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Major breakthrough may pave the way for therapeutic vaccines

It should be possible to use therapeutic vaccines to create both cheap and effective drugs for diseases like cancer and allergies. One problem in developing such vaccines has previously been the lack of adjuvants, substances that make vaccines more effective. However, there has now been a major breakthrough in this area. The study, led by scientists at Uppsala University, is published in the December issue of the journal Vaccine.

Many of the treatment methods that are developed today for allergies, cancer, and autoimmune diseases are based on the use of so-called monoclonal antibodies. The cost of these protein pharmaceuticals is high, between 15 000 and 150 000 dollars per patient and year, and long periods of treatment are often needed. Therapeutic vaccines contain no pre-produced antibodies but rather stimulate our immune system to produce its own therapeutic antibodies. They are considerably less expensive to manufacture than the drugs that are now being produced.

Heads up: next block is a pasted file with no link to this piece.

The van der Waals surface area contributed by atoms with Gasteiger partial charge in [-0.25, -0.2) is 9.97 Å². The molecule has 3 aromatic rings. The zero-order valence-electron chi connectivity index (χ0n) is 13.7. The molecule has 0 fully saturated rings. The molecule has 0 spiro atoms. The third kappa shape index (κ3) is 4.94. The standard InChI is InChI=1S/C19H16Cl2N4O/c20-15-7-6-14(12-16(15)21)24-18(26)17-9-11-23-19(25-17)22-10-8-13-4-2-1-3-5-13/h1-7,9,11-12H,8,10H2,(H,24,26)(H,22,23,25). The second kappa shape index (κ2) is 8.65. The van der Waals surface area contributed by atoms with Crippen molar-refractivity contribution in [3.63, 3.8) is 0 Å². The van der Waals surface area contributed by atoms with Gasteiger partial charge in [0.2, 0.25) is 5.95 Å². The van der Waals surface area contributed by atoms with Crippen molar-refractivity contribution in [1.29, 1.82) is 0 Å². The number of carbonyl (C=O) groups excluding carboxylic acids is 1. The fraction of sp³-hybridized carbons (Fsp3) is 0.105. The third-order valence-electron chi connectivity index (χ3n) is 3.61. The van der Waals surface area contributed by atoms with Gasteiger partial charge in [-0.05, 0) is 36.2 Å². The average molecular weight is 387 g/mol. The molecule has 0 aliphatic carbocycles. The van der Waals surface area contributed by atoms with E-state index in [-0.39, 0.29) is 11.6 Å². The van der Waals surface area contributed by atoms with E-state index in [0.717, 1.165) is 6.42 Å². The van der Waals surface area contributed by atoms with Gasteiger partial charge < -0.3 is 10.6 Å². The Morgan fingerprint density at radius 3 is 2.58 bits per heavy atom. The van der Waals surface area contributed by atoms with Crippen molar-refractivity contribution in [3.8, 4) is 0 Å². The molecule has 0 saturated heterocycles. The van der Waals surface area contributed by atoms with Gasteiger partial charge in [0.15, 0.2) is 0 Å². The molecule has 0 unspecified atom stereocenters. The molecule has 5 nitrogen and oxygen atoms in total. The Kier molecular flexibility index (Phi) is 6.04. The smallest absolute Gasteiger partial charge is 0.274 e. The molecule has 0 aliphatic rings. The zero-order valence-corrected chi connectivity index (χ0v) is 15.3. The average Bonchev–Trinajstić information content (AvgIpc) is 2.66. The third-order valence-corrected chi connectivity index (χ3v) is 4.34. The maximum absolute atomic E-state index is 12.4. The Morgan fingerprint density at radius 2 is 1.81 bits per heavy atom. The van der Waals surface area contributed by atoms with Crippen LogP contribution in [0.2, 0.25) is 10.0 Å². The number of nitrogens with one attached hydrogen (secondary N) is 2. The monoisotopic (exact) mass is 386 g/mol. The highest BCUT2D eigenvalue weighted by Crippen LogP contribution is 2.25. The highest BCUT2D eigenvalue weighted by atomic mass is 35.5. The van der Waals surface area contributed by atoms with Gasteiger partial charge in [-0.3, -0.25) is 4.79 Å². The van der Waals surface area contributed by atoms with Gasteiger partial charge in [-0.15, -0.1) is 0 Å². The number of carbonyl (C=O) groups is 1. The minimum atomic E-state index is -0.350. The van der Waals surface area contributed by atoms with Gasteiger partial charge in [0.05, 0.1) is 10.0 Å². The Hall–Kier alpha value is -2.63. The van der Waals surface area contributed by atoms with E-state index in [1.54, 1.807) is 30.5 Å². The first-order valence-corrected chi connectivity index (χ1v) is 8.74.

"Therapeutic vaccines that target the same molecules in the body as the various monoclonal antibodies would enable us to reduce the cost of treatment significantly, and also decrease the number of visits patients need to make to the clinic," says Lars Hellman, professor of molecular and comparative immunology at the Department of Cell and Molecular Biology, Uppsala University, who directed the study.

One of the biggest problems when it comes to developing therapeutic vaccines has been the lack of so-called adjuvants, immune-stimulating substances that are added to boost the effect of the vaccine. Until now, there has been only one adjuvant that is approved for use in humans, and this substance has proven to have little or no effect when the target molecule is endogenous, that is, produced by the body itself. To develop new and more potent adjuvants, researchers from Uppsala University, in collaboration with colleagues from the Shemyakin-Ovchinnikov Institute in Moscow, have performed comprehensive analyses of various potential combinations.

"We have made a very important breakthrough by managing to identify a substance that is biologically degradable and that exhibits considerably higher activity than the adjuvants that have been used in the past," says Lars Hellman.

"These new and highly promising findings are an important step toward developing more cost-effective drugs for some of our major public health diseases," he says.


Contact: Lars Hellman
Uppsala University

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